ACCORDING to documentation, no fewer than 32,000 Nigerian Asylum seekers are in Germany and over 12000 are awaiting deportation from the European country according to a group seeking to educate Nigerian youths on the hazards associated with illegal migration.
The Nigerians in Diaspora Organization (NIDO), Europe, African-German Information Centre (AGiC), Migration Enlightenment Project in Nigeria (MEPN), lawmakers and other stakeholders, have urged youths to desist from irregular and illegal migration to Europe, especially by sea, saying the hazards associated with it are devastating.
Deputy Controller of the Nigerian immigration Service, Mrs Sadat Hassan who gave a run down of the alarming statistics decried that Nigerians got to Europe by illegal means and most of them, if they get there, are exposed to the harshest of conditions bereft of representation when they fall into trouble.
Hassan, who was the immigration head in Germany gave vivid examples of hardships encountered by Nigerians in Europe, said ‘the hazards of the journey is not as bad as the one you will face when you get there, we see cases of rape, people jumping into the lagoon because they don’t want to be deported, we see pathetic cases of Nigerian youths in Germany’.
“So many Nigerians are in the prisons but not all are guilty, many have sold landed properties to travel out but met with the reality when they get abroad so be cautioned”, she added.
Director of AGiC and chairman of NIDO, Kenneth Gbandi, in his welcome address at the launch of MEPN at Centre for Management Development (CMD), Shangisha, Lagos, said many of the girls who migrated illegally from Nigeria are killed on a daily basis either on sea or at destination, advising that ‘if you must travel, do it responsibly, there are alternatives to travelling out of the country.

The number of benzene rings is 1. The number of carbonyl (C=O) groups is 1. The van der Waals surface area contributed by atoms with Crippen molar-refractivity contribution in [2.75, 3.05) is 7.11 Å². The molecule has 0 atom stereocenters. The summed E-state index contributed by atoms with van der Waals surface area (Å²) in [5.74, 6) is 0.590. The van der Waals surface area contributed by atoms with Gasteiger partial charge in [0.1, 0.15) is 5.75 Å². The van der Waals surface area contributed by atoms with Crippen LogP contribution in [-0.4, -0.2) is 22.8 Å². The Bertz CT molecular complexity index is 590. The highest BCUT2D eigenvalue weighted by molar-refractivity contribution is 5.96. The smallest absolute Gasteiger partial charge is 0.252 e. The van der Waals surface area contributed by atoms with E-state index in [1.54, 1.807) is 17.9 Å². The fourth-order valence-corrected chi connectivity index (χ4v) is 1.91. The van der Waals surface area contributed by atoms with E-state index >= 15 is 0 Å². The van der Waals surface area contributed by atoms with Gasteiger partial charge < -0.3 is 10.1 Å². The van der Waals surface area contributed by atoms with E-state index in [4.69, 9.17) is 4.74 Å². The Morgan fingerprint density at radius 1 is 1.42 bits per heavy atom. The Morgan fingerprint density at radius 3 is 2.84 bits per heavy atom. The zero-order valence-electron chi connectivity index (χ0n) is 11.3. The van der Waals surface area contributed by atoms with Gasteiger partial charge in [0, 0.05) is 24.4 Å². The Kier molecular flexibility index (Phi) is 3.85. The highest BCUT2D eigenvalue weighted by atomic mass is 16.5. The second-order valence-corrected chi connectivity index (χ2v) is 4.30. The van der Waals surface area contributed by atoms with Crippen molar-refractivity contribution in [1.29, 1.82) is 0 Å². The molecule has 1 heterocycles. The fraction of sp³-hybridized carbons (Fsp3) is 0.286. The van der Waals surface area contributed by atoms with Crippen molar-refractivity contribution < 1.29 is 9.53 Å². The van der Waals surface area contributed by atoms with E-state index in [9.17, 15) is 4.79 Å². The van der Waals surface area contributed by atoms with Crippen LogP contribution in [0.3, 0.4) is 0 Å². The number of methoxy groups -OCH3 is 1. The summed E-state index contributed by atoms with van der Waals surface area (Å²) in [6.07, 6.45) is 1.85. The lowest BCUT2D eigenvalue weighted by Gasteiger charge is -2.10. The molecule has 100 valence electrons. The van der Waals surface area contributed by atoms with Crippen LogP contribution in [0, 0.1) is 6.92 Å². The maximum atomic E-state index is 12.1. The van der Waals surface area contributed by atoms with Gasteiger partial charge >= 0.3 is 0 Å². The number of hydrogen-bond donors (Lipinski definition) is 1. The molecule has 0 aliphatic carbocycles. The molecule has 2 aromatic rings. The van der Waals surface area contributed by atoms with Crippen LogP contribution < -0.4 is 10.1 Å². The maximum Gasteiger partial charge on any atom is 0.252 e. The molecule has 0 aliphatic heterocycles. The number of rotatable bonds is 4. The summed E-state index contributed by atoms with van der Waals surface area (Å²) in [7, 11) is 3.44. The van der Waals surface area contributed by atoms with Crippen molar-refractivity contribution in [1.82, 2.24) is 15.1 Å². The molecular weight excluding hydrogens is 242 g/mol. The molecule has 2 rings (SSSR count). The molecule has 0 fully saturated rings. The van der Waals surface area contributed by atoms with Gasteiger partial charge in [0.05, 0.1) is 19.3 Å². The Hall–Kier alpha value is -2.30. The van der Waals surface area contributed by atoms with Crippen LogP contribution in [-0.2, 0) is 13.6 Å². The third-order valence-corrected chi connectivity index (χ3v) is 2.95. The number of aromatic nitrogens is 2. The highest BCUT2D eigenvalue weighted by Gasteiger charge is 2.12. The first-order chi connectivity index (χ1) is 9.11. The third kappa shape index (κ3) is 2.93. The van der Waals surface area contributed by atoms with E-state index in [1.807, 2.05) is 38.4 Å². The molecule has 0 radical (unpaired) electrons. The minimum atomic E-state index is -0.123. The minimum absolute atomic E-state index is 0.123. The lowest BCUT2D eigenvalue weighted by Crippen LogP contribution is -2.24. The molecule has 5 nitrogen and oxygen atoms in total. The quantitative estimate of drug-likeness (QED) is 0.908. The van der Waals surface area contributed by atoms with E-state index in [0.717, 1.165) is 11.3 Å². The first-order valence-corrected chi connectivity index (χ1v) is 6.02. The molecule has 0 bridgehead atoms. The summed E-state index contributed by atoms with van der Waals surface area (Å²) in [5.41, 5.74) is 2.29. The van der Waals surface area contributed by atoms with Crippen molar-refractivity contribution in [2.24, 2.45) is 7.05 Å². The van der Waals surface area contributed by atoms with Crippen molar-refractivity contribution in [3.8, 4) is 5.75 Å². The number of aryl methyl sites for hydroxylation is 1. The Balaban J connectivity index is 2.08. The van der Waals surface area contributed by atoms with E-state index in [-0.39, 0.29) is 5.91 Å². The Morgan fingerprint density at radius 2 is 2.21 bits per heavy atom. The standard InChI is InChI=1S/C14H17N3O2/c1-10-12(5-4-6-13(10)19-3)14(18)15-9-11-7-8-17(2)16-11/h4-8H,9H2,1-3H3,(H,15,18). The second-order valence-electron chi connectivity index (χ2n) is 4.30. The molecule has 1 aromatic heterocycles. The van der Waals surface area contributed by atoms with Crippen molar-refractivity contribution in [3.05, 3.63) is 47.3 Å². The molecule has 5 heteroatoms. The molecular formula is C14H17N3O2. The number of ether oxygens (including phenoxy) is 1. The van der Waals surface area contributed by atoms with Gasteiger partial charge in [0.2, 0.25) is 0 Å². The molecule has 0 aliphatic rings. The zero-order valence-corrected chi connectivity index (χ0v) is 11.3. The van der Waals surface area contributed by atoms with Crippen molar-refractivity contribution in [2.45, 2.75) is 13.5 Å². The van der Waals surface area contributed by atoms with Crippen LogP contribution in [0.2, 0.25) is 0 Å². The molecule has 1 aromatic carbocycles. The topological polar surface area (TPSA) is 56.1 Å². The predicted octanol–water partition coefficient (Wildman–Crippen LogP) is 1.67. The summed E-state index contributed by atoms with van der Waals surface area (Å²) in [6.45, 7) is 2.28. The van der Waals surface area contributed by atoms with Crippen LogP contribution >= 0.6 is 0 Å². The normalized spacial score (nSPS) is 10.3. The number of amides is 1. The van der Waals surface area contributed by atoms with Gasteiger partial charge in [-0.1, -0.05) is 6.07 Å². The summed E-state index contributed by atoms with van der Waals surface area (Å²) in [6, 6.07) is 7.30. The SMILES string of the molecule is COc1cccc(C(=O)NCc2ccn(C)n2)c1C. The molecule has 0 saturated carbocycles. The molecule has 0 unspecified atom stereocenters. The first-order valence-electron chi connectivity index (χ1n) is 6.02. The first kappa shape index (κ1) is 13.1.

“There are a number of businesses you can do in Nigeria, you can exploit all opportunities in Nigeria before you think of travelling out, it is risky to do it illegally, our youths are exposing themselves to various dangers. We are going to work with authorities to popularize Solar energy training programme and fashion designing and others to engage the youths. All we are saying is look before you leap”, he said.
MEPN is a project put together to raise awareness on the risks and dangers of irregular migration.
Project Director Femi Awoniyi, stated that this year alone, ‘more than 2, 500 migrants have perished in the Mediterranean according to International Organisation for Migration, many more are believed to have died travelling across the Sahara Desert or in transit countries’.
He said, ‘a great number of these irregular migrants are Nigerians’, adding that in Libya, many migrants seeking employments or trapped in transit are exposed to harsh living conditions, some are traded as slaves for ransom, labour or sex by gangs of human traffickers’.
Awoniyi , who cautioned that a new phase of struggle awaits those who survive the journeys through the Mediterranean as they continue to struggle to get legal residency, added that Nigerians have the highest rejection rate of asylum applicants made by Africans.
“The United Nations Refugee Agency and UNHCR report show that the applications made by 21,427 Nigerians were rejected last year alone, there are currently 12,000 Nigerians awaiting deportation in Germany as their asylum claims have been rejected”, he added.
Also speaking, Rita Orji, Chairman, House of Representatives Committee on Diaspora, lamented that some Nigerians are sentenced to several years of imprisonment abroad even when their parents think they are making it there, adding that what the youth called ‘greener pasture is not but bitter experience.
“Nigerians are actually facing the problem of migration as a result of pressure from parents and other relations, so many deported girls in Calabar are HIV positive, even if the situation in Nigeria is bad there are also unemployed person abroad. The fact is that if you stay in another man’s land illegally, you can’t defend yourself. I got a report that there are over 32, 000 asylum seekers in Germany, is it that bad?, she asked.